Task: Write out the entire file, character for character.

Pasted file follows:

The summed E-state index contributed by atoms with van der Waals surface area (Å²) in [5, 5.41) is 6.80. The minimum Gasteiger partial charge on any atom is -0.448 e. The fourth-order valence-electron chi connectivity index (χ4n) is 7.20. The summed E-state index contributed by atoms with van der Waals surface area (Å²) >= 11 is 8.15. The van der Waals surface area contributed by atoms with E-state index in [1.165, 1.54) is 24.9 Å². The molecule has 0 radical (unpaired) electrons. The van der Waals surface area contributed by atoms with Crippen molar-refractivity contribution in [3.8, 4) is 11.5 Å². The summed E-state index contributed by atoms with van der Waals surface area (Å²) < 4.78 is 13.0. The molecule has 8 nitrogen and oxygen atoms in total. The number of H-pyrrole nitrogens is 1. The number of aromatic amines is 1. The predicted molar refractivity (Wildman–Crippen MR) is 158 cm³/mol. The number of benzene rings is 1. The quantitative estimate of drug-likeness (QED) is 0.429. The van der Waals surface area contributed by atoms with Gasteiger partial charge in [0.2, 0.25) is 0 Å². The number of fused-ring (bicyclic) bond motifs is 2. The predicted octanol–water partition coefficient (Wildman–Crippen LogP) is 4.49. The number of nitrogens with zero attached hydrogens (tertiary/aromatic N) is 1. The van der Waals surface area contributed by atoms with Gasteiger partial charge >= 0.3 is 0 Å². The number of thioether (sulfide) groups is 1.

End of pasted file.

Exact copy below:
The summed E-state index contributed by atoms with van der Waals surface area (Å²) in [5, 5.41) is 6.80. The minimum Gasteiger partial charge on any atom is -0.448 e. The fourth-order valence-electron chi connectivity index (χ4n) is 7.20. The summed E-state index contributed by atoms with van der Waals surface area (Å²) >= 11 is 8.15. The van der Waals surface area contributed by atoms with E-state index in [1.165, 1.54) is 24.9 Å². The molecule has 0 radical (unpaired) electrons. The van der Waals surface area contributed by atoms with Crippen molar-refractivity contribution in [3.8, 4) is 11.5 Å². The summed E-state index contributed by atoms with van der Waals surface area (Å²) < 4.78 is 13.0. The molecule has 8 nitrogen and oxygen atoms in total. The number of H-pyrrole nitrogens is 1. The number of aromatic amines is 1. The predicted molar refractivity (Wildman–Crippen MR) is 158 cm³/mol. The number of benzene rings is 1. The quantitative estimate of drug-likeness (QED) is 0.429. The van der Waals surface area contributed by atoms with Gasteiger partial charge in [0.2, 0.25) is 0 Å². The number of fused-ring (bicyclic) bond motifs is 2. The predicted octanol–water partition coefficient (Wildman–Crippen LogP) is 4.49. The number of nitrogens with zero attached hydrogens (tertiary/aromatic N) is 1. The van der Waals surface area contributed by atoms with Gasteiger partial charge >= 0.3 is 0 Å². The number of thioether (sulfide) groups is 1.